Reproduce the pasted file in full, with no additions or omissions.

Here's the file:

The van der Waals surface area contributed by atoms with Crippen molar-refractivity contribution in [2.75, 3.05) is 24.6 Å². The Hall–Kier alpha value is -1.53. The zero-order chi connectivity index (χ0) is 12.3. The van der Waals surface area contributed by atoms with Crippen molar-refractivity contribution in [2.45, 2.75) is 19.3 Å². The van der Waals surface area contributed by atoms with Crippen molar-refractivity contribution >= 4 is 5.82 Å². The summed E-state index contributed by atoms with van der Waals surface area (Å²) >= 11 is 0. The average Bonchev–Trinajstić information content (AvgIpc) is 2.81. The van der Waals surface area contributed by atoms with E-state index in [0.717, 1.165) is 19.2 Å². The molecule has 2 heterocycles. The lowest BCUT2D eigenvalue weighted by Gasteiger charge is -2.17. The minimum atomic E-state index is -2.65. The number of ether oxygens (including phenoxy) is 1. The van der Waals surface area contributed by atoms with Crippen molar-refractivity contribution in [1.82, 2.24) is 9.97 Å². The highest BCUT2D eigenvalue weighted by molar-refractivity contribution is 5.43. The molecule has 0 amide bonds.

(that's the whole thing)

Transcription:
The van der Waals surface area contributed by atoms with Crippen molar-refractivity contribution in [2.75, 3.05) is 24.6 Å². The Hall–Kier alpha value is -1.53. The zero-order chi connectivity index (χ0) is 12.3. The van der Waals surface area contributed by atoms with Crippen molar-refractivity contribution in [2.45, 2.75) is 19.3 Å². The van der Waals surface area contributed by atoms with Crippen molar-refractivity contribution >= 4 is 5.82 Å². The summed E-state index contributed by atoms with van der Waals surface area (Å²) >= 11 is 0. The average Bonchev–Trinajstić information content (AvgIpc) is 2.81. The van der Waals surface area contributed by atoms with E-state index in [0.717, 1.165) is 19.2 Å². The molecule has 2 heterocycles. The lowest BCUT2D eigenvalue weighted by Gasteiger charge is -2.17. The minimum atomic E-state index is -2.65. The number of ether oxygens (including phenoxy) is 1. The van der Waals surface area contributed by atoms with Crippen molar-refractivity contribution in [1.82, 2.24) is 9.97 Å². The highest BCUT2D eigenvalue weighted by molar-refractivity contribution is 5.43. The molecule has 0 amide bonds.